The Fed at Several Crossroads
Filling a Dove-Shaped Hole. The White House is expecting to make a decision soon on who to replace as the Federal Reserve Board vice chair, facing competing priorities from Democratic constituencies.
- Lael Brainard stepped down from the vice chair role two months ago to be President Biden’s top White House economic advisor. Brainard’s departure from the number two position created a hole of institutional knowledge. She chaired four of the eight Board committees and was a part of the “Fed troika” on setting the federal funds rate.
- Brainard was seen as a strong dovish influence on rate hikes, counseling caution in the name of potentially higher unemployment. Whoever replaces her will try to replicate her level of influence in this next phase of the aggressive rate-hike campaign the Fed has undertaken.
- Janice Eberly, a noted dove and a former Treasury assistant secretary for economic policy under Obama, has been a front-runner for the spot since Brainard stepped down. But Democrats like Senator Bob Menendez (D-NJ) are clamoring for Latinx representation. A narrow Senate majority and a prolonged absence from Senator Dianne Feinstein (D-CA) underscores the difficult balancing act of choosing someone who can be appealing and approvable for Senate Democrats.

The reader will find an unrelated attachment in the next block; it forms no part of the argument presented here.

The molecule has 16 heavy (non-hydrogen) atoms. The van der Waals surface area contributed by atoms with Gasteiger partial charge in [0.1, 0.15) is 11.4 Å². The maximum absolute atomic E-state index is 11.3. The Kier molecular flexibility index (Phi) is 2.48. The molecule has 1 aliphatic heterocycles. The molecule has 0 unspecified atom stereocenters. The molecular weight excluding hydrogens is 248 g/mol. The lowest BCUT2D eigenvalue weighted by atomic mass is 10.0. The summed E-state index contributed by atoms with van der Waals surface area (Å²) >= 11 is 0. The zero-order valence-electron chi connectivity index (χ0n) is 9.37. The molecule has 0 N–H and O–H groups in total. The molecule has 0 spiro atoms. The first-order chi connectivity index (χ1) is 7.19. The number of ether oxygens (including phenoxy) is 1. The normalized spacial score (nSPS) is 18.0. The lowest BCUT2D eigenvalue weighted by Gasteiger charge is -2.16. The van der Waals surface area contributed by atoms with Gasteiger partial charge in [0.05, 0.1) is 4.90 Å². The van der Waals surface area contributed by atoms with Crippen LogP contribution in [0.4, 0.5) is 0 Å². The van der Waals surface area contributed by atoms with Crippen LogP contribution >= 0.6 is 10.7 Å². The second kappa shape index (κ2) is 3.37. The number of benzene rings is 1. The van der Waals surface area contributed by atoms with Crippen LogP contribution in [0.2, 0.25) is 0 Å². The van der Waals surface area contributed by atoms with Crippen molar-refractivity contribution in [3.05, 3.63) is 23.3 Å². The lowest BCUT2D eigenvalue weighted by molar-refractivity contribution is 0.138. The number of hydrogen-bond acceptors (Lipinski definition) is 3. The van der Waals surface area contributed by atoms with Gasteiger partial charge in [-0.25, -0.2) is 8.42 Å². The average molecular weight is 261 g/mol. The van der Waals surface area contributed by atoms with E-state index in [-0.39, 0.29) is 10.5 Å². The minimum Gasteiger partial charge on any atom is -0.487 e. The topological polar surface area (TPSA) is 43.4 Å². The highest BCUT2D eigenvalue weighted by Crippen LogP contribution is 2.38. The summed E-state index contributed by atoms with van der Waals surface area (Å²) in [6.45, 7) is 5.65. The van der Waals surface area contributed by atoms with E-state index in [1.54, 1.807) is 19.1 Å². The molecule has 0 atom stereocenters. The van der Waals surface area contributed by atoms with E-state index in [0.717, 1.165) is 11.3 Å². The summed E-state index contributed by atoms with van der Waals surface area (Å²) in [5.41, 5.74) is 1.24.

To Raise or Not to Raise. The most aggressive rate hike campaign in over 30 years has been nearly unanimous among the Federal Open Market Committee (FOMC) participants, but cracks are emerging.